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tinker thinker

The door opened, and Jowi sighed with disappointment as again, it was not his father. Instead, a stranger entered the cafeteria wearing shades although it was almost dark outside. He went to the counter and ordered, took his tray, paid his bill, then went to a table facing the door and sat down.

He was tall, cocoa colored, and of medium built. Not handsome, yet with a sort of distinctive look that caught attention. He put Jowi in mind of people who are especially brilliant and know it. He suggested a loftier wisdom - those gifted folks who casually understand all sorts of complex matters. They hold their heads high on the neck, their viewpoint slanted well above the commonplace.

This man's strangeness, though, wasn't a bad one. His manner, Jowi decided, was sort of noble; which prompted his thoughts towards whirligig imaginings concerning the cocoa brown fellow. Nearing his twelfth year, these days this was Jowi's most practiced skill; assessing whatever, who ever he encountered. Had he choice, he would have lived entirely through his mind's eye, contentedly exploring the fabulous rambles of his daydreaming.

After a while, Jowi refocused on the striking, brown-skinned man. A moment of concentrating and now he had reassessed him. The man was faking! he decided firmly. Those dark lenses were really much more than sunshades. They were actually a fantastic computer link to his brain. Of course, the eyes they camouflaged weren't human. They were fugitive eyes, alien to this earth. Where they could go naked was very far away - like maybe, ten thousand light years far. Although, for him, distance worked by totally different scales.

Despite all that, this brown stranger was highly intelligent and decent. He was also mighty with power. His people had realized the magical potential of their minds. By just thinking it, they could control their health, their environment, and even time and space. Despite all that, Jowi also knew the man was despondent, far away from home, in flight, and very lonely.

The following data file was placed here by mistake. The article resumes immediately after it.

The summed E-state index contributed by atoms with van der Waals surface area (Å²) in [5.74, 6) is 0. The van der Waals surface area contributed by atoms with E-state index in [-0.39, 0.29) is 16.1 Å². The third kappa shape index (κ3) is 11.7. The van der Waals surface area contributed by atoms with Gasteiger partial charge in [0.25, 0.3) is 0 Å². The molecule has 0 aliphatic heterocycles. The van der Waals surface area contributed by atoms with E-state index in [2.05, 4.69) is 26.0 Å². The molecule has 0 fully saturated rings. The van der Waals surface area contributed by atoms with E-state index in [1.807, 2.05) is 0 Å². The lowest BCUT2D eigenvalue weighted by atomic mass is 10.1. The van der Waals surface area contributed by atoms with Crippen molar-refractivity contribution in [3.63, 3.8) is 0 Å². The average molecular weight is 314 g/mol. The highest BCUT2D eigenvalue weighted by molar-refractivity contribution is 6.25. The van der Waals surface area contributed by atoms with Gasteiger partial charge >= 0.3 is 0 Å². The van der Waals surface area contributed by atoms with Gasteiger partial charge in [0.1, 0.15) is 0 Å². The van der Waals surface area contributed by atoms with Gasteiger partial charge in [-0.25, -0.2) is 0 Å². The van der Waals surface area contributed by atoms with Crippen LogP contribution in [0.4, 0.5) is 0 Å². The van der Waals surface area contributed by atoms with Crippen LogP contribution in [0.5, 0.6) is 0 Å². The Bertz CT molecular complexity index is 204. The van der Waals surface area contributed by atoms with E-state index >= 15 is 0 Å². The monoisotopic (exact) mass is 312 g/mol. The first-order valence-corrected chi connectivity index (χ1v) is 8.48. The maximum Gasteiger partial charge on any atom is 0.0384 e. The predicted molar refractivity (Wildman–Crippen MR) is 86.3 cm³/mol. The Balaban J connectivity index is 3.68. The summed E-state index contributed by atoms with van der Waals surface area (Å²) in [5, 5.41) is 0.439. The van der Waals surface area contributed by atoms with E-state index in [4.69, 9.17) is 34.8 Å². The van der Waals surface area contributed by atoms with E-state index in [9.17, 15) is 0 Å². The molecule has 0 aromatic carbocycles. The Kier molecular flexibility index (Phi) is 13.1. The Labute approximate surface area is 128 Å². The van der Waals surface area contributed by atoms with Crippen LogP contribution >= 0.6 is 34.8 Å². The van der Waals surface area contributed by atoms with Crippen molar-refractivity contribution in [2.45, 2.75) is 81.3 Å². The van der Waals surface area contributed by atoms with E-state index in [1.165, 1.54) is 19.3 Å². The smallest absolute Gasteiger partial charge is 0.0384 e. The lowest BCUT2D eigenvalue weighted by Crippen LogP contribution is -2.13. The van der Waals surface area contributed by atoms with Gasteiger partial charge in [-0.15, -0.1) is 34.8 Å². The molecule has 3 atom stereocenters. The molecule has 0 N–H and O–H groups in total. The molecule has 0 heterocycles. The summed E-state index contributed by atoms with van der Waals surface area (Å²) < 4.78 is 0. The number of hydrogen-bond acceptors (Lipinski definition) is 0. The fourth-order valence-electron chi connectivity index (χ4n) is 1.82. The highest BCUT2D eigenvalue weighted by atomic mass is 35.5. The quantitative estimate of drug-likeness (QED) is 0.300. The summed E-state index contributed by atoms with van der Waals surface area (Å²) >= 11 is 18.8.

The man now looked at the watch on his wrist.

"Ah ha," thought Jowi, "bet that's not even a real watch. Bet it's some kinda thought radar checking out if he's been busted."

Jowi ceased his thinking of the stranger. He concentrated instead, on a homework problem about Mercator projection maps that was due tomorrow.

Meanwhile, the brown fellow leaned back in his chair and began picking his teeth, while casually looking over the other diners in the cafeteria.

Jowi sneaked a thought at him and found a new notion: "Bet he's sensed me checking him out. That toothpick must be a sort of memory eraser. He's trying to blank everyone's mind about him being here. 'Cept me. He can't fool me with that. He should know by now that if I felt like, I could conquer him. Make him surrender to me."

The idea of challenging the noble fellow began growing in Jowi. Very quickly it firmed into resolution; except, for fair play, he would allow the stranger a chance to think it over. He looked at the clock on the wall to set a time limit. "Five minutes is fair enough," he decided. "Then it's WHAMMO time for him. Five minutes and counting. That's it. Not a skinny second more!"

As Jowi thought this, the brown man again glanced at his watch. Jowi closed his eyes tight. He would now take a minute to form his mind mean and fighting hard. Dream-battling was no joke.

Exactly three minutes later, the brown man made a move. He rolled the toothpick daintily between long fingers, placed it carefully in his garments. He adjusted the frames at his eyes and put his fingertips to his temples for a minute or so. Then he rose abruptly and looked straight at Jowi, who was now regarding him with a frowning, fixed-purpose stare.

Their gazes clashed and probed for a long instant before the stranger made a brief nod to Jowi. Then he turned and went outside, closing the cafeteria's door firmly behind him. As the fellow disappeared into the night's darkness, a smug smile relaxed Jowi's fighting face as he noted that the brown man's thoughts were full of relief, and thrilling with amazement at the miracle of mutations.